Sometime in the late 1960s, the composition of a newspaper went from hot lead to hot wax.
Hot lead, because a linotype machine would turn the copy written by reporters into strips of metallic letters which were set onto the printing press. (Reading copy backwards was an art form for a linotypist.)
Hot wax, because the machines spitting out the finished copy out of the optical developer were attached to large cardboard sheets marked like graph paper with a layer of wax.
Patrick R. Sorrento was seamless in his transition to the technologies. And he was seamless in his treatment of each new wave of “baby editors,” coined for newly-minted students who went through the exacting 12-week process of learning the craft of the newspaper business — from writing the story to night editing, to producing the finished product.
For the better part of three decades, Sorrento, a crusty-yet-affable priest, moonlighted as the production supervisor of my old college newspaper. As such, he ran a tight ship.
“Where’s the copy? You done yet?” he would bellow in his gruff Massachusetts accent, chomping his cigar.
Our evenings ran way late, sometimes up to 3 or 4 a.m. I strove for efficiency in everything I did, and couldn’t understand why we couldn’t get one edition of our paper, consistently, by 1 a.m., if not earlier.
In my later life, when we had deadlines as early as 10:30 p.m. for a four-section broadsheet, I thought back to the late nights at the college paper, when we sometimes wouldn’t leave the building until you could hear morning calls from the birds anticipating the sunrise.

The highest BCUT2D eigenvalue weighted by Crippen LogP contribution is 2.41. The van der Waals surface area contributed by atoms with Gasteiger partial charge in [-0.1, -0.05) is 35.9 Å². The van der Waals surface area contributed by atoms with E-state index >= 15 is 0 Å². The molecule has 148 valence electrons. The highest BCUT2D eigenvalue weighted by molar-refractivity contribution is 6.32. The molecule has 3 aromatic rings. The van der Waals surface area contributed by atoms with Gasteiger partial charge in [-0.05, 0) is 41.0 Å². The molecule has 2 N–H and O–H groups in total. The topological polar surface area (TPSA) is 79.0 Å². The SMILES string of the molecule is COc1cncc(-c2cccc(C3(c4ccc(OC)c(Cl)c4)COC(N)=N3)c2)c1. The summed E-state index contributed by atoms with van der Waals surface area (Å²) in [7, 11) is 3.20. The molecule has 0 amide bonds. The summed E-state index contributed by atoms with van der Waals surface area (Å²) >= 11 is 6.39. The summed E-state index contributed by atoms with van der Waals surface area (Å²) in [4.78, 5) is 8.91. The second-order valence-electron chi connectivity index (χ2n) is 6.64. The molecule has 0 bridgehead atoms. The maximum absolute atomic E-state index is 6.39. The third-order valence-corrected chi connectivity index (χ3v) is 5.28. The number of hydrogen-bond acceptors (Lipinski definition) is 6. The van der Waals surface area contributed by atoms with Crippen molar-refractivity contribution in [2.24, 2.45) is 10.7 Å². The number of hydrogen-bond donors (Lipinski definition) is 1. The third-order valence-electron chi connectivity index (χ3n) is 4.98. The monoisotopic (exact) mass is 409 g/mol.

It was then that I realized the reason why we put together the newspaper at a somewhat dawdling pace. The success of the newspaper wasn’t in the destination, it was in the journey. And the biggest part of the journey was Pat.
For generations of our newspaper editors — a collection of incredibly smart people such as the CEO of Microsoft, two members of the most recent short list of Supreme Court nominees, the head of CNN, numerous authors, and your humble Founder — Pat Sorrento was the glue, the cement, that held us together throughout the shared experience of trying to put together a newspaper every day.
And it was a challenge, to be sure, especially during a three-day period in the spring of 1988. It was then when we learned of a massive failure in the system that linked the computer terminals in the office to the optical typesetting machine that spit out the photo paper that got waxed onto the newspaper-sized graph paper.
After an emergency meeting, we went over to the local photocopy shop, where our editing desk took over an entire bank of computers to compose and print out the copy to be handed over to Pat to paste onto the page. Mind you, the shop didn’t have the automated credit card-based system they have today, otherwise it would have been a large outlay from the corporate credit card.
I seem to remember our senior night editor (who would later pen a memorandum that defined the George W. Bush administration’s approach to combating terrorism) having to hold everything together with a little bit of trepidation. We managed to get the papers out, inspired by what Pat would say if we didn’t get the copy to him on time.
In our archives, you can see the difference: a slightly changed font size in everything from the headlines to the main text.
And as far as I remember, the closeout was earlier than usual.
Rest easy, Pat.